In other words, it is the users who must battle with the decision to either stop using Facebook, or to accept to collaborate and communicate using a platform that mines their private information to compute business intelligence for eventual profit.
Perhaps this is a fair set of options, given that the concept of ‘social privacy’ is an oxymoron: if we want to be social and benefit from it, we must share information about ourselves. However, this sort of reasoning is not grounded in reality, for the same reason that disconnecting your computer from the Internet to gain the utmost level of security isn’t a reasonable option (for most people).
It is also my opinion, that the online social space has created a condition where the end users must ultimately collaborate to initiate an ongoing privacy arms race. To promote this sentiment, and to further the cause of research in this field, I’d like to announce the AntiSocial project.
The AntiSocial project is a subset of my research under the NeuroSploits umbrella (more on NeuroSploits later). I have developed a Firefox extension to promote this effort. If you are in a hurry, you can download it from https://addons.mozilla.org/en-US/firefox/addon/162098/ (beware that is is an initial release, but you are most welcome to try it out and provide feedback).
At the moment, the following is what AntiSocial aims to do and how it works.
A. Provide additional privacy controls and features to the user by:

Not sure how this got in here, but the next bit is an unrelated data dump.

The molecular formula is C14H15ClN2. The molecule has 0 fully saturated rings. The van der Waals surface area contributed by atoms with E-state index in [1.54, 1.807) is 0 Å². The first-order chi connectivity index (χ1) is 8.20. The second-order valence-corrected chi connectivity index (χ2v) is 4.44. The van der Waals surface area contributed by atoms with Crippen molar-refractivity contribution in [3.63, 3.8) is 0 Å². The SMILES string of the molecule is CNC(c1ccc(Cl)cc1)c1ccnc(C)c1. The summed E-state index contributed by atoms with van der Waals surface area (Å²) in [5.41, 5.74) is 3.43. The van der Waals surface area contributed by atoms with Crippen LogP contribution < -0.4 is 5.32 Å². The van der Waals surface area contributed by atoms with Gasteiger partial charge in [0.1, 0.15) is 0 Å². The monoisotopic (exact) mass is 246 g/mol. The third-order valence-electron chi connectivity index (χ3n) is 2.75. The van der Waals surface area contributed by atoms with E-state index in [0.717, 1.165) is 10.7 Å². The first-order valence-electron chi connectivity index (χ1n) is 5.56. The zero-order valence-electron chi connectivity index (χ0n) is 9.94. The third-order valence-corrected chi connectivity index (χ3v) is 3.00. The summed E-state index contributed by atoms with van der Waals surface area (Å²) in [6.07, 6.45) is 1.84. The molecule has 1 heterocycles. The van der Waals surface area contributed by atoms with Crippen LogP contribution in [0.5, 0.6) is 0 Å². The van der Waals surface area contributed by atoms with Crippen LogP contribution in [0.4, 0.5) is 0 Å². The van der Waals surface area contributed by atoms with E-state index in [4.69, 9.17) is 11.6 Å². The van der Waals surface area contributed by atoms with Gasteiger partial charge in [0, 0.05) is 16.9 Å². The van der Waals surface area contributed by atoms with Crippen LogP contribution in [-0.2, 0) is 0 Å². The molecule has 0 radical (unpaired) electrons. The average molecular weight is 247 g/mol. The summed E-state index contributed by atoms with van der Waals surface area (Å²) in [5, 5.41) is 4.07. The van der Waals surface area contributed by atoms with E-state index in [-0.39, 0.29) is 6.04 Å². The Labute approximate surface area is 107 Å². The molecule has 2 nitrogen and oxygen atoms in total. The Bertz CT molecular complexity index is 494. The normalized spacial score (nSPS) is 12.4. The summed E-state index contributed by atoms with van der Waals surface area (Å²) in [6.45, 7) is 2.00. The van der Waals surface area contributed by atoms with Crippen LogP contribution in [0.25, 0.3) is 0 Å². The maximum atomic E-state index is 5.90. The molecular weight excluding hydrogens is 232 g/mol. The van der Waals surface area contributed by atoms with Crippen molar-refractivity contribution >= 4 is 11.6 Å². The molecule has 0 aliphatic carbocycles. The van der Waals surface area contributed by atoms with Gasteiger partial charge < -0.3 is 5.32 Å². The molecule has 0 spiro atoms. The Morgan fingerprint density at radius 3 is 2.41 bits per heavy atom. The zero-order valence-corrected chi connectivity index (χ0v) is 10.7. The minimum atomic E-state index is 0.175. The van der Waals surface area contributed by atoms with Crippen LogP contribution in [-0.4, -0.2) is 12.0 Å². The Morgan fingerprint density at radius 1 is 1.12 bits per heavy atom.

- Preventing external sites from including Facebook content. This prevents Facebook from being able to track the user’s browsing habits external to Facebook (via the Referrer header).
Figure: Screenshot of CNN.COM being prevented from embedding Facebook content
Figure: Screenshot of Firefox Error Console displaying external sites blocked
- Preventing users from landing upon Facebook from external resources. This also prevents Facebook from being able to track the user’s browsing habits external to Facebook (via the Referrer header).
- Banning all access to 3rd party Facebook applications, including applications that choose to use Facebook’s Automatic Authentication in which users are not given the opportunity to authorize the execution of the 3rd party application. This will prevent arbitrary 3rd parties from being able to capture user data.
Figure: Screenshot of of AntiSocial in Firefox task bar
- Preventing external sites that are landed on from Facebook from capturing this fact (by modifying the Referrer header).
- [more to come]
B. Increase the noise to signal ratio of business intelligence collected by social media platforms (currently Facebook) by [research in progress]:
- Changing the Referrer header while the user browses the Facebook platform (this will not stop Facebook from collecting intelligence about the user's browsing habits within the platform, but it may make their data mining slightly more expensive).
- Changing the referrer information tracked within the Facebook cookie (this will not stop Facebook from collecting intelligence about the user's browsing habits within the platform, but it may make their data mining slightly more expensive).
- Initiating arbitrary requests to the Facebook platform to make it harder for Facebook and 3rd parties from computing business intelligence (work in progress) for given sets of computations that the user may not agree to.
- [more to come]
Please feel free to contact me with any bug reports, questions, or ideas.
[As a caveat, I’m a fan of the NoScript Firefox plugin and I do realize that some (if not all) of these feature sets can and may be incorporated by NoScript - however, the AntiSocial Firefox extension aims to target users that may not be technically savy enough to maneuver a tool such as NoScript, and also to further my own understanding and research of privacy issues in social platforms].